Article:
The Indian Agricultural Research Institute of Parvati has estimated that a 3 °C rise in temperature will result in a 15 to 20% loss in annual wheat yields. These are substantial problems for a nation with such a large population depending on the productivity of primary resources and whose economic growth relies heavily on industrial growth. Civil conflicts involving natural resources—most notably forests and arable land—have occurred in eastern and northeastern states.
After all these major challenges the Indian government is not implementing the strict laws against increasing population and protecting the environment.

Water pollution

Out of India's 3,119 towns and cities, just 209 have partial treatment facilities, and only 8 have full wastewater treatment facilities (WHO 1992).[3] 114 cities dump untreated sewage and partially cremated bodies directly into the Ganges River.[4] Downstream, the untreated water is used for drinking, bathing, and washing. This situation is typical of many rivers in India as well as other developing countries.
Open defecation is widespread even in urban areas of India
Water resources have not therefore been linked to either domestic or international violent conflict as was previously anticipated by some observers. Possible exceptions include some communal violence related to distribution of water from the Kaveri River and political tensions surrounding actual and potential population displacements by dam projects, particularly on the Narmada River.

Ganges


Millions depend on the polluted Ganges river.
To know why 1,000 Indian children die of diarrhoeal sickness every day, take a wary stroll along the Ganges in Varanasi. As it enters the city, Hinduism’s sacred river contains 60,000 faecal coliform bacteria per 100 millilitres, 120 times more than is considered safe for bathing. Four miles downstream, with inputs from 24 gushing sewers and 60,000 pilgrim-bathers, the concentration is 3,000 times over the safety limit. In places, the Ganges becomes black and septic. Corpses, of semi-cremated adults or enshrouded babies, drift slowly by.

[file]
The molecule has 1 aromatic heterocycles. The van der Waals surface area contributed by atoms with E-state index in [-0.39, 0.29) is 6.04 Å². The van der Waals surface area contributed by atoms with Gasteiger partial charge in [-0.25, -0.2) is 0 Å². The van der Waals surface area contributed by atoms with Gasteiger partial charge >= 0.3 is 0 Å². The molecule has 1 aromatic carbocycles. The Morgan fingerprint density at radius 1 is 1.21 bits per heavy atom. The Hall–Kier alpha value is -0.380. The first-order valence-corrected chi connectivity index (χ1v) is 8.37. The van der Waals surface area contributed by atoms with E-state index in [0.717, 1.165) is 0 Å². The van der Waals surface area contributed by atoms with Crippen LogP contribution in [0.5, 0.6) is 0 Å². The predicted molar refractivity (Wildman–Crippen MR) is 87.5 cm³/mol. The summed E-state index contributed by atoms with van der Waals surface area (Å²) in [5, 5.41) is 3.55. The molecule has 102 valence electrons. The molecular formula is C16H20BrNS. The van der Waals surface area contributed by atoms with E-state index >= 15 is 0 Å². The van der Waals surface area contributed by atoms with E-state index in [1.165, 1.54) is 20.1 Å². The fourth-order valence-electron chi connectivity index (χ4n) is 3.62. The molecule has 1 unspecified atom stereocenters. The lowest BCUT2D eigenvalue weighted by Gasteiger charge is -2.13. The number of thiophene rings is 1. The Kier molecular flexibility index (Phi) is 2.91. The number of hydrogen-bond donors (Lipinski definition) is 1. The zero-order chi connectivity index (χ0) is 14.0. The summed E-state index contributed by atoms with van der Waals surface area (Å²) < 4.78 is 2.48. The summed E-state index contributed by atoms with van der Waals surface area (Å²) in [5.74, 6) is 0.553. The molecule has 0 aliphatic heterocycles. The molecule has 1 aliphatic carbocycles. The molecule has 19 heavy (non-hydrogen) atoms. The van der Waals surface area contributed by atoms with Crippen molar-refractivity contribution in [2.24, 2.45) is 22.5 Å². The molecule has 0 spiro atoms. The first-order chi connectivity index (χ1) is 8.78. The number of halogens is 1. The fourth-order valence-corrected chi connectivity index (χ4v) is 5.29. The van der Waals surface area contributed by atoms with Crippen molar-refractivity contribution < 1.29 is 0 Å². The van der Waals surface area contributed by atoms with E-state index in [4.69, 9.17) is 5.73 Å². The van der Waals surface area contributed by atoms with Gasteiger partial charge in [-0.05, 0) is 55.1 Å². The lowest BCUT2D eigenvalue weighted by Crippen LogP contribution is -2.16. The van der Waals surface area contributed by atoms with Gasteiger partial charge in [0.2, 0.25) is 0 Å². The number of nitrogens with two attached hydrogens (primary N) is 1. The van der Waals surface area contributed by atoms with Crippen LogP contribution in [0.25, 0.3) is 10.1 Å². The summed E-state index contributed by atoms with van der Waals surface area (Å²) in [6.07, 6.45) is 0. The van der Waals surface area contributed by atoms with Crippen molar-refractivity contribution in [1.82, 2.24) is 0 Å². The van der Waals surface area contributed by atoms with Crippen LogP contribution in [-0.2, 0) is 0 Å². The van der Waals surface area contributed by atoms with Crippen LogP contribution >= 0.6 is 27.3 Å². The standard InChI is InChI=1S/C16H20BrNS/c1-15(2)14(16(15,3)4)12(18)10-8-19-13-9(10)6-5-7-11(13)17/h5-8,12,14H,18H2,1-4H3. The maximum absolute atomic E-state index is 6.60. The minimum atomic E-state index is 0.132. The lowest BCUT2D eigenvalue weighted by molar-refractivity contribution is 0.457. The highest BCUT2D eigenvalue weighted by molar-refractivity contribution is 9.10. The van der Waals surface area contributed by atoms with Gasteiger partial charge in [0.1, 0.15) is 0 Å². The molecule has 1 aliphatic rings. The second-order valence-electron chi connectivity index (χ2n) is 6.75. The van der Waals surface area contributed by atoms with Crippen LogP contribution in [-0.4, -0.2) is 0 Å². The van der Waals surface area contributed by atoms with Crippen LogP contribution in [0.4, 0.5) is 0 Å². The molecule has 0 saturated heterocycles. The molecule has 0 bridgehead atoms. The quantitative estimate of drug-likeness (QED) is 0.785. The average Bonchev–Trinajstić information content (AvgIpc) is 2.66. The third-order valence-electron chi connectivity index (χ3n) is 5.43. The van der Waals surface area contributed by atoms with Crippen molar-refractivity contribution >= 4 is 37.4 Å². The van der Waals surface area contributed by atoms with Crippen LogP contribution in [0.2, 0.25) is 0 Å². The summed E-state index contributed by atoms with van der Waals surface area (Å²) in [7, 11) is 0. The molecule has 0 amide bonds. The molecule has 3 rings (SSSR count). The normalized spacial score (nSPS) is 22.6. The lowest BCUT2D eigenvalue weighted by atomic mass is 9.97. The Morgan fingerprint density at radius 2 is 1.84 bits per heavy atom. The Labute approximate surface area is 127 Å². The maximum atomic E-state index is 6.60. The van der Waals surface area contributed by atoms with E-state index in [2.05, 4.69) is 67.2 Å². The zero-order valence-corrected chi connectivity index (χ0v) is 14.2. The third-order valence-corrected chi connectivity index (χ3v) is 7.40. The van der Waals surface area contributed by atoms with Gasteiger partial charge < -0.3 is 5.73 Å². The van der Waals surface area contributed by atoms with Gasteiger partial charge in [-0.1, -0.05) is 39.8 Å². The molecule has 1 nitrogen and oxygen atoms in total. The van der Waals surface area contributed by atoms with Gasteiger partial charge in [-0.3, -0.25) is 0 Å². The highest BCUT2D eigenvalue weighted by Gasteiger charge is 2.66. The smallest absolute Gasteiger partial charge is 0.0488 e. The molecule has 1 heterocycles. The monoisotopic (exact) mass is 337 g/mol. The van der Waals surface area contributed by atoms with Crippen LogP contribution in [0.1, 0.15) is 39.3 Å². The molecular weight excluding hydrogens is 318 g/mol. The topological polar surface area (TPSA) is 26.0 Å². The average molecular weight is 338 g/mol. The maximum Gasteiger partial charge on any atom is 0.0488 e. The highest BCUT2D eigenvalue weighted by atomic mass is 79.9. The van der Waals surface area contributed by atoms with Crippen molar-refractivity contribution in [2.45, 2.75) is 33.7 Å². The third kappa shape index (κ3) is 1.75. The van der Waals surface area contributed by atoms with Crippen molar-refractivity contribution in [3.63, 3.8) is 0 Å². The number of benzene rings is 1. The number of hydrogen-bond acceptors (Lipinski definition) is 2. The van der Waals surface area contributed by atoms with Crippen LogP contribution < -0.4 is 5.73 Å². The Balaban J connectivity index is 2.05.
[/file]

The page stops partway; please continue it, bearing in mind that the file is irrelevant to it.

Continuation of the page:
The Economist on December 11, 2008[8]
More than 400 million people live along the Ganges River. An estimated 2,000,000 persons ritually bathe daily in the river, which is considered holy by Hindus. In the Hindu religion it is said to flow from the lotus feet of Vishnu (for Vaisnava devotees) or the hair of Shiva (for Saivites). The spiritual and religious significance could be compared to what the Nile river meant to the ancient Egyptians. While the Ganges may be considered holy, there are some problems associated with the ecology. It is filled with chemical wastes, sewage and even the remains of human and animal corpses which carry major health risks by either direct bathing in the water (e.g.: Bilharziasis infection), or by drinking (the Fecal-oral

Yamuna

NewsWeek describes Delhi's sacred Yamuna River as "a putrid ribbon of black sludge" where fecal bacteria is 10,000 over safety limits despite a 15-year program to address the problem.[9] Cholera epidemics are not unknown.

Air pollution

Indian cities are polluted by vehicles and industry emissions. Road dust due to vehicles also contributing up to 33% of air pollution[10] In cities like Bangalore, around 50% of children suffer from asthma.[11] India has emission standard of Bharat Stage II (Euro II) for vehicles since 2005.